The hyperelastic Arruda–Boyce model, typically used for relatively largely deformed materials, is used to simulate ILGs. Hyperelastic materials can be described by the strain energy function W, which is used to define the strain energy density in the material. The Arruda–Boyce strain energy function W is as follows [15–17]:with , , , , and , where W is the strain energy density, G is the initial shear modulus, λm is the deformation rate, Jel is the elastic volume ratio, and D is the temperature-dependent material parameter associated with the bulk modulus. A material is completely incompressible when Jel = 1.
I1 is the first strain invariant of the deviatoric strain, and the relationship between I1 and the main tensile strain rates λ1, λ2, and λ3 is as follows:where λ1, λ2, and λ3 are the main (extension) deformation rates along the x, y, and z directions, respectively. I1, I2, and I3 are the relative changes of the length, the surface area, and the volume of the elastomer, respectively.
The material stress is obtained by differentiating the stretching:where is the normal stress and λn is the stretching in the loading direction.
The isotropic and incompressible deformation process of an ILG is given by
When the ILG is uniformly stretched, ; equation (11) can be used to calculate
The true stress is obtained by
Differentiating equation (8), we obtain
4. Model for the Soft Robot
To establish a gripping model scheme as shown in Figure 7, assume that the soft robot is an inextensible, fully flexible elastic rod. Assume that l is the length of the evenly distributed rod, EI is the flexural rigidity, ρ is the mass per unit length, and kg is the curvature profile when the object is gripped [18, 19].
4.1. Deformation Analysis for Soft Actuators
At , the position of any material point can be represented by the following formula , as shown in Figure 8.where, in Cartesian coordinates, X and Y are represented as follows:where η is a dummy variable and θ is the angle between the unit tangent vector and the horizontal direction.where the prime (′) represents the partial derivative with respect to s. Assuming that is continuous, θ and are also continuous.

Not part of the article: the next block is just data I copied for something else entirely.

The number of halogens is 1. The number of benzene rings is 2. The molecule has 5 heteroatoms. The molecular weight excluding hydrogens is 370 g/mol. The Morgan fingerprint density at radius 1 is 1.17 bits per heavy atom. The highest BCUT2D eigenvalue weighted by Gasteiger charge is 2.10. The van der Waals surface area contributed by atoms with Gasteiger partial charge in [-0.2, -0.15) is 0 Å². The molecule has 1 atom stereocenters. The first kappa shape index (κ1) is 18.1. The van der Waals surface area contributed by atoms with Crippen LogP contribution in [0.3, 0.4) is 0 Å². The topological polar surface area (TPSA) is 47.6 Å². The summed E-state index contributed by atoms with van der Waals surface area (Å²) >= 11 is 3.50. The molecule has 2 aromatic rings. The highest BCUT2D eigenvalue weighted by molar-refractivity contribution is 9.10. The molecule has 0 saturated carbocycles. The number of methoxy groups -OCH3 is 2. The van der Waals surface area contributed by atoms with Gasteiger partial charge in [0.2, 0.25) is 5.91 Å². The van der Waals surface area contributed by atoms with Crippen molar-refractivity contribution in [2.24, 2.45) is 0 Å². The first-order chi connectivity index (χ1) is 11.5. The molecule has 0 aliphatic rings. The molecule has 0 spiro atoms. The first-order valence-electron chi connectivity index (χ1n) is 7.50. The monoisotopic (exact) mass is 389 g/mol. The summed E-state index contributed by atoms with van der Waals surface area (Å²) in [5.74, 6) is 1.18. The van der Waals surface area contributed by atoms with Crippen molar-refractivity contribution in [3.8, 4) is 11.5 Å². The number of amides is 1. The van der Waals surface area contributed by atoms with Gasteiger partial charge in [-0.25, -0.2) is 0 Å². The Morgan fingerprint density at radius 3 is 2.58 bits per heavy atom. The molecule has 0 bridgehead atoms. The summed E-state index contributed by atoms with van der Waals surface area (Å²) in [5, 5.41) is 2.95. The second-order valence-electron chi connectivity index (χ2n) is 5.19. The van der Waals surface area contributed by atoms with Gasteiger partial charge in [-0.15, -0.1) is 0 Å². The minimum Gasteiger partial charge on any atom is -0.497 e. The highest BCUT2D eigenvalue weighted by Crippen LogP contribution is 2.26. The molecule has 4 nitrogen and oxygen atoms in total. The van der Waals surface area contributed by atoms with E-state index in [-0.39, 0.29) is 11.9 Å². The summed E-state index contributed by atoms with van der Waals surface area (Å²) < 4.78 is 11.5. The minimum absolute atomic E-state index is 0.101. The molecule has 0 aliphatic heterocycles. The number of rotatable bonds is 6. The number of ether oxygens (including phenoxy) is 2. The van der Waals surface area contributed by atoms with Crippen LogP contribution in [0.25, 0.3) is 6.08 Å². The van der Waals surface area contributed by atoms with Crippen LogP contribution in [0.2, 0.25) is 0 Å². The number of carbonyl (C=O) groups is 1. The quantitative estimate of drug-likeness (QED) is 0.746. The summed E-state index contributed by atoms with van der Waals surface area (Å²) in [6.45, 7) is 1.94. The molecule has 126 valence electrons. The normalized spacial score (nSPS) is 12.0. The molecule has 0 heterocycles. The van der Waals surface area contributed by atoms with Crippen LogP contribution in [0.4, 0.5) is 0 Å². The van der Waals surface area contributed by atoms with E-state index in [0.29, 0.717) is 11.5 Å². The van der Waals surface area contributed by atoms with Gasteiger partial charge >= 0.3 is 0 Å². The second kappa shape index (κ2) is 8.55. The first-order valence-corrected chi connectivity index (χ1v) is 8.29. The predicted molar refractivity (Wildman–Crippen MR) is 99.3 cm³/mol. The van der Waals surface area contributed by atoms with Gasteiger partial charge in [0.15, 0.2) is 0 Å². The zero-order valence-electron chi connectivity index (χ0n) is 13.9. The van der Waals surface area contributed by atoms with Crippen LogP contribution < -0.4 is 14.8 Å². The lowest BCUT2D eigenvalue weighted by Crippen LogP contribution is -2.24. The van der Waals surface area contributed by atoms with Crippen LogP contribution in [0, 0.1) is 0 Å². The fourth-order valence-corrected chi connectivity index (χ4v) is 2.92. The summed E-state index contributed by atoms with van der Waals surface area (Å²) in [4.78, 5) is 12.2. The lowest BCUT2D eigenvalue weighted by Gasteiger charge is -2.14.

At point , the jump in any function is expressed by a compact notation:where
The jump will be associated with the force applied at the discrete point.
The bending moment M is described by a constitutive equation:where k0 represents the curvature. In addition to the gravity per unit length and end load of the rod, the singular force at must be considered. Figure 7 shows the force that simulates the contact of an object with the soft robot. The governing equation can be derived from the equilibrium of the linear and angular momentum [21–23]:where .
4.2. Deformation Analysis Governing Formula for the Soft Robot
The corner of the object is assumed to be in contact with the soft robot at s = ξ. Two new unit vectors are defined as follows, as shown in Figure 9:where is the tangent to the centerline of the soft robot and is perpendicular to the centerline of the soft robot.where f1 is the normal force and f2 is the corresponding friction force.
Equation (21) is applied to segment , and we obtain the following equation:
The expression of the potential energy W of the soft robot is established:where
Equation (21) can be used to establish boundary value problems.where the solution satisfies the conditions
The soft robot is divided into K segments. The total potential energy expression is approximated as follows:where the constraint function Wc is
5. Nonlinear Finite Element Method